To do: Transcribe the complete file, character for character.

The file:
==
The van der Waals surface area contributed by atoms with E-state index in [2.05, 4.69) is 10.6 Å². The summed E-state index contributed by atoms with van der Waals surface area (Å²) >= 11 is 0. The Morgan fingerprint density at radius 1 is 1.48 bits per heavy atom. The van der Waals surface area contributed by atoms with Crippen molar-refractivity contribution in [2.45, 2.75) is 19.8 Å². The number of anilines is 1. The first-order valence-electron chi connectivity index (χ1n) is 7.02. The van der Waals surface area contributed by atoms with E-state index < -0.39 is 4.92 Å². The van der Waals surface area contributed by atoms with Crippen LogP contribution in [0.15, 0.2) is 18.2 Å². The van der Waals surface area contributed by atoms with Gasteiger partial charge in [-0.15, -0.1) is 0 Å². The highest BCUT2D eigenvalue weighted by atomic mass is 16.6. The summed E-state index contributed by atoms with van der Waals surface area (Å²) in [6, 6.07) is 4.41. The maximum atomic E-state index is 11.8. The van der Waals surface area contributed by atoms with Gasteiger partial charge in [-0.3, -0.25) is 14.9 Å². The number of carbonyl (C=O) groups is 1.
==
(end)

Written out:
The van der Waals surface area contributed by atoms with E-state index in [2.05, 4.69) is 10.6 Å². The summed E-state index contributed by atoms with van der Waals surface area (Å²) >= 11 is 0. The Morgan fingerprint density at radius 1 is 1.48 bits per heavy atom. The van der Waals surface area contributed by atoms with Crippen molar-refractivity contribution in [2.45, 2.75) is 19.8 Å². The number of anilines is 1. The first-order valence-electron chi connectivity index (χ1n) is 7.02. The van der Waals surface area contributed by atoms with E-state index < -0.39 is 4.92 Å². The van der Waals surface area contributed by atoms with Crippen LogP contribution in [0.15, 0.2) is 18.2 Å². The van der Waals surface area contributed by atoms with Gasteiger partial charge in [-0.15, -0.1) is 0 Å². The highest BCUT2D eigenvalue weighted by atomic mass is 16.6. The summed E-state index contributed by atoms with van der Waals surface area (Å²) in [6, 6.07) is 4.41. The maximum atomic E-state index is 11.8. The van der Waals surface area contributed by atoms with Gasteiger partial charge in [-0.3, -0.25) is 14.9 Å². The number of carbonyl (C=O) groups is 1.